Have you ever noticed how important food is to all critters? Bass fishermen concentrate their efforts on identifying what bass are feeding on that day in the area they are fishing. Many trout fishermen are even more tuned into what their prey is eating. They select flies based on what insects are hatching at that moment. This technique is called matching the hatch.
Deer hunters should pay just as much attention to the current food selections as trout fishermen. There are currently beautiful wheat food plots at The Proving Grounds. They are lush! However, I don’t believe deer have consumed one blade of the wheat yet this fall. The reason is there are currently plenty of acorns. If I selected a stand overlooking wheat last week, I’d would have only seen a deer if it was traveling through the food plots (based on Reconyx trail camera images). However, I harvested one of my hit list bucks by paying attention to what deer are currently consuming – acorns. Does are traveling to eat and mature bucks will be checking out the does.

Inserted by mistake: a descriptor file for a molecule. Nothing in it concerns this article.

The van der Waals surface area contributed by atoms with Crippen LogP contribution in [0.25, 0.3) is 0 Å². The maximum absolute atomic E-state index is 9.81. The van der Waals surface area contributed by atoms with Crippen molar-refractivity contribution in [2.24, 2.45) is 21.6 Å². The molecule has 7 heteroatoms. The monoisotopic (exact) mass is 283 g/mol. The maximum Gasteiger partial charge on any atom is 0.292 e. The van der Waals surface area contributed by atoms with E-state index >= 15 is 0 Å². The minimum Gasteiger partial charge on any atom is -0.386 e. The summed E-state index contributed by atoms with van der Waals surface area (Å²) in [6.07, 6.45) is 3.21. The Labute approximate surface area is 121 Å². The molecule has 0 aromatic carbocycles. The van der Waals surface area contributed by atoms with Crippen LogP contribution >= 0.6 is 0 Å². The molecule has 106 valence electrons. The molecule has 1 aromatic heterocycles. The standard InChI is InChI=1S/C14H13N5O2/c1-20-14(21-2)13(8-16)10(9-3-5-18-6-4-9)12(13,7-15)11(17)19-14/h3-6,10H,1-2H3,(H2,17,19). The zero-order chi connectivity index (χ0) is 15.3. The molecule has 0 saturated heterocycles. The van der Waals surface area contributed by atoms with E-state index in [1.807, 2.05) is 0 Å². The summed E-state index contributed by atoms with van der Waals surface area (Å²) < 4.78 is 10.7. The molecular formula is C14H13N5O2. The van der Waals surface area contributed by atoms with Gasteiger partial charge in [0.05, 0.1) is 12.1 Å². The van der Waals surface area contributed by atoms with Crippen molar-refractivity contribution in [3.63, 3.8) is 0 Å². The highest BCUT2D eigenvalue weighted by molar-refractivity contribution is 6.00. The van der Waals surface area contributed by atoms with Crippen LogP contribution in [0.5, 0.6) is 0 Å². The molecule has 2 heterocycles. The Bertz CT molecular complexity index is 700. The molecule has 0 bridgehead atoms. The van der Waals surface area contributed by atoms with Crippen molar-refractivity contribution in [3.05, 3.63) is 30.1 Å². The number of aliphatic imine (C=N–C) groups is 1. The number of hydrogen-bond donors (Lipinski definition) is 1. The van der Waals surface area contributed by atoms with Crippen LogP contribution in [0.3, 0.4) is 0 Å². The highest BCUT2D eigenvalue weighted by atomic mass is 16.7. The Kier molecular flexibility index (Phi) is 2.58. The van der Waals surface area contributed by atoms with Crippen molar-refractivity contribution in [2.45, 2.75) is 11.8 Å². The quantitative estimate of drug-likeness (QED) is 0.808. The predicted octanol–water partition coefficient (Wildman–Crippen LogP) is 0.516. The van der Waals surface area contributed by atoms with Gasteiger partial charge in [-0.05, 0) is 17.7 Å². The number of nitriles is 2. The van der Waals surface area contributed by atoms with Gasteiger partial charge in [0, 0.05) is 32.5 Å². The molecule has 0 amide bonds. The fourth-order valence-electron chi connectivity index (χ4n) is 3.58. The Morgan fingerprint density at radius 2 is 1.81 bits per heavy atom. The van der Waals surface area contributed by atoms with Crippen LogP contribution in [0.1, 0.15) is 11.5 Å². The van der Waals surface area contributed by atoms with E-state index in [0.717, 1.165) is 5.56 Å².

When I go trout fishing I see some insects buzzing along the water’s surface. I rarely catch my limit of mature trout. However, my buddies that are skilled trout fisherman recognize different species of insects and know which ones trout are most likely to strike. I approach deer hunting the same way. I’m most successful when I know what deer are most likely to consume and where they are finding that food source.
Just like the skilled fly fisherman that cast his fly between the overhang that is providing trout cover so they can approach the food, I wish to place my stand where deer are likely to travel while in route to the food. Knowing what food deer currently prefer and where they prefer to feed on that item is the key to hunting pre, during, and post rut. How you hunt the food source may vary (distance from cover, etc.) with the time of the year, but the knowledge required to understand the current preferred food doesn’t change.
Growing Deer together,